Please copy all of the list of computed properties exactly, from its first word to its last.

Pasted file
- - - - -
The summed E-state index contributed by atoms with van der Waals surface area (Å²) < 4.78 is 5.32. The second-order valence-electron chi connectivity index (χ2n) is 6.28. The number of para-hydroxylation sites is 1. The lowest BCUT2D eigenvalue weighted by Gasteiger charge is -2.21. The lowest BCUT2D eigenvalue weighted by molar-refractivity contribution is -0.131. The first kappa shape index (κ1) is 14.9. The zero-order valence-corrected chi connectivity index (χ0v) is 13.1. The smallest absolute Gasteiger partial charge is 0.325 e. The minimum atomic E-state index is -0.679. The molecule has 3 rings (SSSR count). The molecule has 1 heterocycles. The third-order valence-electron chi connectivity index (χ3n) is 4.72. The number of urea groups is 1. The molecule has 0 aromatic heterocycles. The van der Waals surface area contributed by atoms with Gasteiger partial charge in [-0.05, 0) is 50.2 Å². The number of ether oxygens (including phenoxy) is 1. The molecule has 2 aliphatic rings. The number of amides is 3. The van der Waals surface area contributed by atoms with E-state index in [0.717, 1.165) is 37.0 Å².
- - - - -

The summed E-state index contributed by atoms with van der Waals surface area (Å²) < 4.78 is 5.32. The second-order valence-electron chi connectivity index (χ2n) is 6.28. The number of para-hydroxylation sites is 1. The lowest BCUT2D eigenvalue weighted by Gasteiger charge is -2.21. The lowest BCUT2D eigenvalue weighted by molar-refractivity contribution is -0.131. The first kappa shape index (κ1) is 14.9. The zero-order valence-corrected chi connectivity index (χ0v) is 13.1. The smallest absolute Gasteiger partial charge is 0.325 e. The minimum atomic E-state index is -0.679. The molecule has 3 rings (SSSR count). The molecule has 1 heterocycles. The third-order valence-electron chi connectivity index (χ3n) is 4.72. The number of urea groups is 1. The molecule has 0 aromatic heterocycles. The van der Waals surface area contributed by atoms with Gasteiger partial charge in [-0.05, 0) is 50.2 Å². The number of ether oxygens (including phenoxy) is 1. The molecule has 2 aliphatic rings. The number of amides is 3. The van der Waals surface area contributed by atoms with E-state index in [0.717, 1.165) is 37.0 Å².